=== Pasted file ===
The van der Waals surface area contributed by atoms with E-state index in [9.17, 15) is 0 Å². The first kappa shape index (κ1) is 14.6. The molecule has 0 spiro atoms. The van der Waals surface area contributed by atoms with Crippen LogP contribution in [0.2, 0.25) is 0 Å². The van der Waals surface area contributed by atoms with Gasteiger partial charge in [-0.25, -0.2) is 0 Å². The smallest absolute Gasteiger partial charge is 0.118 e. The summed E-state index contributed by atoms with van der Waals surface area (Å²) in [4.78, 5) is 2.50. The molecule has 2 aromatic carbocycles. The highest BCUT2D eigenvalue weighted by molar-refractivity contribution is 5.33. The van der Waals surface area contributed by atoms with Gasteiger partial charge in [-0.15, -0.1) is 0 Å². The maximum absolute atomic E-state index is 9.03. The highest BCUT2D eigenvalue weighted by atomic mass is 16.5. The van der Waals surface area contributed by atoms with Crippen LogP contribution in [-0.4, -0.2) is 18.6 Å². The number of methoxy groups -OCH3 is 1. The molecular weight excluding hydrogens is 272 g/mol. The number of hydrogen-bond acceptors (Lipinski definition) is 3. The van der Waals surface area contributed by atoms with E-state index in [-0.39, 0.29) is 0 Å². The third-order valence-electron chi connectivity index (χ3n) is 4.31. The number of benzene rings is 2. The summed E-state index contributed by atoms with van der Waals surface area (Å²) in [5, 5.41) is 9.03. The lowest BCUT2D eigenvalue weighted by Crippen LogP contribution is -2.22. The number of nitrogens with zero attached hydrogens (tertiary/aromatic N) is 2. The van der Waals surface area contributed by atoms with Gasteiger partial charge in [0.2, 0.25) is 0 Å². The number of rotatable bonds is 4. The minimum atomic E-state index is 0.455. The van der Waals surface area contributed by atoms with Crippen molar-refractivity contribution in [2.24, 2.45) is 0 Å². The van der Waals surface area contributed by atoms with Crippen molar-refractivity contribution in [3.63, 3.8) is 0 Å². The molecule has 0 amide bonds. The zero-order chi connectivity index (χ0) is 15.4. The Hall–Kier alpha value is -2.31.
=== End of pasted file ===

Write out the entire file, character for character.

The van der Waals surface area contributed by atoms with E-state index in [9.17, 15) is 0 Å². The first kappa shape index (κ1) is 14.6. The molecule has 0 spiro atoms. The van der Waals surface area contributed by atoms with Crippen LogP contribution in [0.2, 0.25) is 0 Å². The van der Waals surface area contributed by atoms with Gasteiger partial charge in [-0.25, -0.2) is 0 Å². The smallest absolute Gasteiger partial charge is 0.118 e. The summed E-state index contributed by atoms with van der Waals surface area (Å²) in [4.78, 5) is 2.50. The molecule has 2 aromatic carbocycles. The highest BCUT2D eigenvalue weighted by molar-refractivity contribution is 5.33. The van der Waals surface area contributed by atoms with Gasteiger partial charge in [-0.15, -0.1) is 0 Å². The maximum absolute atomic E-state index is 9.03. The highest BCUT2D eigenvalue weighted by atomic mass is 16.5. The van der Waals surface area contributed by atoms with Crippen LogP contribution in [-0.4, -0.2) is 18.6 Å². The number of methoxy groups -OCH3 is 1. The molecular weight excluding hydrogens is 272 g/mol. The number of hydrogen-bond acceptors (Lipinski definition) is 3. The van der Waals surface area contributed by atoms with E-state index in [-0.39, 0.29) is 0 Å². The third-order valence-electron chi connectivity index (χ3n) is 4.31. The number of benzene rings is 2. The summed E-state index contributed by atoms with van der Waals surface area (Å²) in [5, 5.41) is 9.03. The lowest BCUT2D eigenvalue weighted by Crippen LogP contribution is -2.22. The number of nitrogens with zero attached hydrogens (tertiary/aromatic N) is 2. The van der Waals surface area contributed by atoms with Gasteiger partial charge in [0.2, 0.25) is 0 Å². The number of rotatable bonds is 4. The minimum atomic E-state index is 0.455. The van der Waals surface area contributed by atoms with Crippen molar-refractivity contribution in [2.24, 2.45) is 0 Å². The van der Waals surface area contributed by atoms with Crippen molar-refractivity contribution in [3.63, 3.8) is 0 Å². The molecule has 0 amide bonds. The zero-order chi connectivity index (χ0) is 15.4. The Hall–Kier alpha value is -2.31.